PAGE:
I wanted to try a 2016 denim skirt, but was looking for the classy feel of a European tourist, rather than the trashy feel I remember from 1987. What should pop up but an Anthropologie denim skirt? Love!
I recognize that I got really lucky this time. Every so often, I find something incredible at Value Village. Other times I find nothing. But it’s the hunt that keeps me going.
Don’t go completely hog-wild
Pushing yourself to try a new look is one thing, buying something you don’t need, or clearly doesn’t work for you, is another. I found a well-maintained suede jacket, but it didn’t fit or feel good. It’s not a bargain if you never wear it.
If it helps, set a limit on the number of items you plan to buy. You have to get all this home, and test it out, so it doesn’t make sense to buy anything you aren’t seriously willing to try. Also be sure to bypass anything that’s pilled, ripped or stained. You are here for research, not repair.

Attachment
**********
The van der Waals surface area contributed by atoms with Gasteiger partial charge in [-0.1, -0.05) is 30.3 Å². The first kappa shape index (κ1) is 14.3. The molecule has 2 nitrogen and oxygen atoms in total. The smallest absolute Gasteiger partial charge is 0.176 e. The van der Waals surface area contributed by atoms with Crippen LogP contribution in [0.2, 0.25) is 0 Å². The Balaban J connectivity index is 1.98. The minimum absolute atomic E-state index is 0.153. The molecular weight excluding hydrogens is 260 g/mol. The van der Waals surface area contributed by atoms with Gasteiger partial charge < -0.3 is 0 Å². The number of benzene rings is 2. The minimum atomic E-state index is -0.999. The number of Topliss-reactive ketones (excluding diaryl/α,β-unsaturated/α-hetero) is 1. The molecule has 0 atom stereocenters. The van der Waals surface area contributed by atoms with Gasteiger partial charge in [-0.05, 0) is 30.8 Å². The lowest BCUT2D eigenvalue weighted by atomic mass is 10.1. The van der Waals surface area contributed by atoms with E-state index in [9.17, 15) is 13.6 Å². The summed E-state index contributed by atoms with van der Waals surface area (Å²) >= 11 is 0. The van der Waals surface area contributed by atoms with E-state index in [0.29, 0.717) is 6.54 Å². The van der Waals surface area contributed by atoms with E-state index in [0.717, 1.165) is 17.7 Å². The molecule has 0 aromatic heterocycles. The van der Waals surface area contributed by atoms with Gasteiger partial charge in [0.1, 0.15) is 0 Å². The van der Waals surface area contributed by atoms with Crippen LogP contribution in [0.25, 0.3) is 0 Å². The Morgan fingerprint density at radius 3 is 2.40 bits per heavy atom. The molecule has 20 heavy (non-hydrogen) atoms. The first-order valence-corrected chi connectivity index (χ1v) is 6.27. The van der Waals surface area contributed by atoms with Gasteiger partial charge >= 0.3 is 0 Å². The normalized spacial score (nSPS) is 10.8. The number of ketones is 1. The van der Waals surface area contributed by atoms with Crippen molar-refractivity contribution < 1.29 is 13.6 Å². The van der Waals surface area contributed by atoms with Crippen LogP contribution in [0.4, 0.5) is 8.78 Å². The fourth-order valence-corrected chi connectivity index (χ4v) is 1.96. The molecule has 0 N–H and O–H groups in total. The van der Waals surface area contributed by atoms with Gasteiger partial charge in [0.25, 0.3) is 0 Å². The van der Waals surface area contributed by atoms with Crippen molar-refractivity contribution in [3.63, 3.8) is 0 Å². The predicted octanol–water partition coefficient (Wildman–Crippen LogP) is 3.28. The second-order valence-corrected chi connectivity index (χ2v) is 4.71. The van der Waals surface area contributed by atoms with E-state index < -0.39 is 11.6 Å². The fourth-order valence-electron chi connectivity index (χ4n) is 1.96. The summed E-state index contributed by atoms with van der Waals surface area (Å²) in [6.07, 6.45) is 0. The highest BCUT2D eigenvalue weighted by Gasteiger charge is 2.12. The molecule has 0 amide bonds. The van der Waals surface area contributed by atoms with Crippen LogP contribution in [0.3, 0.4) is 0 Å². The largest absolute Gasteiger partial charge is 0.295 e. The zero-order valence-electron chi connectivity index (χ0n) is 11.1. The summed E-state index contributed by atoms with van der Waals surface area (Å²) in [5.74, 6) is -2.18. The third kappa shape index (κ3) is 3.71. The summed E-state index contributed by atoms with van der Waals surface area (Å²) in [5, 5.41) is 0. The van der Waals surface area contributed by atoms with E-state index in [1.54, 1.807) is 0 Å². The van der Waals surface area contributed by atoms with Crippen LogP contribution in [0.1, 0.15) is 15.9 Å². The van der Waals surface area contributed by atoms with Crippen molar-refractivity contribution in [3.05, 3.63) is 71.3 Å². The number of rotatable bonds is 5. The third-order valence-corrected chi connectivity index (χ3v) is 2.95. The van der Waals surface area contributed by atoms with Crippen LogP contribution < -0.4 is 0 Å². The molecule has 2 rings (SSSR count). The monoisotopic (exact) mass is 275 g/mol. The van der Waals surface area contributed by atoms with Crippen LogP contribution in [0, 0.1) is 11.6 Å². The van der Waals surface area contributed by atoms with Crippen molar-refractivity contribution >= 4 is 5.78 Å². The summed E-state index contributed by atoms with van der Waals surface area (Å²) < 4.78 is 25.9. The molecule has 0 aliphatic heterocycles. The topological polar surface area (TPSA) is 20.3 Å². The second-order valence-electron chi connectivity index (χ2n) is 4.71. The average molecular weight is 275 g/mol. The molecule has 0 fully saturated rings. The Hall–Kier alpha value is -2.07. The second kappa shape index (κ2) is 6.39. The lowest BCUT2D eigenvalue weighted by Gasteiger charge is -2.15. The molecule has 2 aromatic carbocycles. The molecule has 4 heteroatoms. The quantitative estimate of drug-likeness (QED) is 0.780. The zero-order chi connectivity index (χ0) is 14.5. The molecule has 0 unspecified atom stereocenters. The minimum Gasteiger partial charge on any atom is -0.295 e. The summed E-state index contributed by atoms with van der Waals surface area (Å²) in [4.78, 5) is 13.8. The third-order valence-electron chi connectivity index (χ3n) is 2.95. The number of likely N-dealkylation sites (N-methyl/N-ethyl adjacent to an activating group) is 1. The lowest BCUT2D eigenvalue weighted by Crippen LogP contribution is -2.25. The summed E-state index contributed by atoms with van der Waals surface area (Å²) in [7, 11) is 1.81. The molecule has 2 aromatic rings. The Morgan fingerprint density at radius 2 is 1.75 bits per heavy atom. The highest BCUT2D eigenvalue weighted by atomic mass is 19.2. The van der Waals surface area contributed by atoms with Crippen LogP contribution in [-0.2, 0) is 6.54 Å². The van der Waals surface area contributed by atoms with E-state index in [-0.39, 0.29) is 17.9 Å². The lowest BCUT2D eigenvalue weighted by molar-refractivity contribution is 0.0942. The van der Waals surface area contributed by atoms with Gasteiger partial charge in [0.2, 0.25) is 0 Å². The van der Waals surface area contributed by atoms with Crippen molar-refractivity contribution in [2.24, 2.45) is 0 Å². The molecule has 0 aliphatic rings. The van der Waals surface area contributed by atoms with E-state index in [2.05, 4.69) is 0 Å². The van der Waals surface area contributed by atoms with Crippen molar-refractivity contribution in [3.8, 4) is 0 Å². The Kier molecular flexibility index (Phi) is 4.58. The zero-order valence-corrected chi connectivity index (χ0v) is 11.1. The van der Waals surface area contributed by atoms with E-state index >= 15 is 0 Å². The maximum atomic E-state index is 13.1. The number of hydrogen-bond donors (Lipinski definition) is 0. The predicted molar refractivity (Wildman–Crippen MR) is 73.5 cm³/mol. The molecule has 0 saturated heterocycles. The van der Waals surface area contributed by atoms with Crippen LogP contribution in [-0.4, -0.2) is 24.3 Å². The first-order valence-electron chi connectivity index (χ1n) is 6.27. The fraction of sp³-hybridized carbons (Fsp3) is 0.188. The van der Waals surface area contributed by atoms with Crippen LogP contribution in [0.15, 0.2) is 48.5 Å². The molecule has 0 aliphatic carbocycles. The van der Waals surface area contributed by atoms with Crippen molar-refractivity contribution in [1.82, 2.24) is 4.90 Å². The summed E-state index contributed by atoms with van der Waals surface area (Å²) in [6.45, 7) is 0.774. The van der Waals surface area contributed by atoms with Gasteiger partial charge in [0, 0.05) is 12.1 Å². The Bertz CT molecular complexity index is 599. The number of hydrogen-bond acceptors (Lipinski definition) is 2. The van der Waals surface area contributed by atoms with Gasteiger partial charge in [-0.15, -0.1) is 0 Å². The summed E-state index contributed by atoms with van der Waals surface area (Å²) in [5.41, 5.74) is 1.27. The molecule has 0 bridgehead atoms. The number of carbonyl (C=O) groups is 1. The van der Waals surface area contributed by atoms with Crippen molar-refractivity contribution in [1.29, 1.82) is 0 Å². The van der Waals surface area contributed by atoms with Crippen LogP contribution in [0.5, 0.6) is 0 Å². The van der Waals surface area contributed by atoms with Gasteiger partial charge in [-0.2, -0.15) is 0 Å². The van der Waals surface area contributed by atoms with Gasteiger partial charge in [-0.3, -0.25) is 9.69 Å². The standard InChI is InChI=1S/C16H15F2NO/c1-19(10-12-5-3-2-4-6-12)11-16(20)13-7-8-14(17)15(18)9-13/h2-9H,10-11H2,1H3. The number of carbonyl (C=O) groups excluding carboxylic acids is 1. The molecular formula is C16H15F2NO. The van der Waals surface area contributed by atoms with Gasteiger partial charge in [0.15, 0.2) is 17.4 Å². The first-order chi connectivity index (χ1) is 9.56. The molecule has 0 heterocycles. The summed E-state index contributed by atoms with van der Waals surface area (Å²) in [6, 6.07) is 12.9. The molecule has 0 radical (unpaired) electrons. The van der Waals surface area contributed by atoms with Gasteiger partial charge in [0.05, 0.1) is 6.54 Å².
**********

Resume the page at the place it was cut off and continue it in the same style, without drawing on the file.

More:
Be prepare to laugh, to cry, and to get really tired
I have tried on items that looked so silly I laughed out loud looking in the mirror. I have also found gems so close to perfect, but… not perfect. Jeans that were just a little too tight. Blouses that were amazing… except for the coffee stain on the left sleeve. I once opened my mouth to ask a salesperson if they had a dress in another size. Saying no to BCBG dress that almost works is difficult, but part and parcel of second hand research.
Doing some serious research at Value Village also takes a full afternoon, and it’s exhausting. There isn’t the oxygen-rich air, soft music and elegant lighting of a boutique. But getting the chance to try something new for next to nothing is worth the time, and will save you frustration in the long run.
When I was very poor, Value Village was a treat. As many of you know, it’s a little more expensive than Goodwill or St Vinnie’s, but better organized, brightly lit and not quite so musty. I discovered the research value in the Village after I gained financial security, and was struggling to figure out which wardrobe items to invest in. Whenever my closet needs some experimentation, this is where I head first. Give it a try and let me know what you find!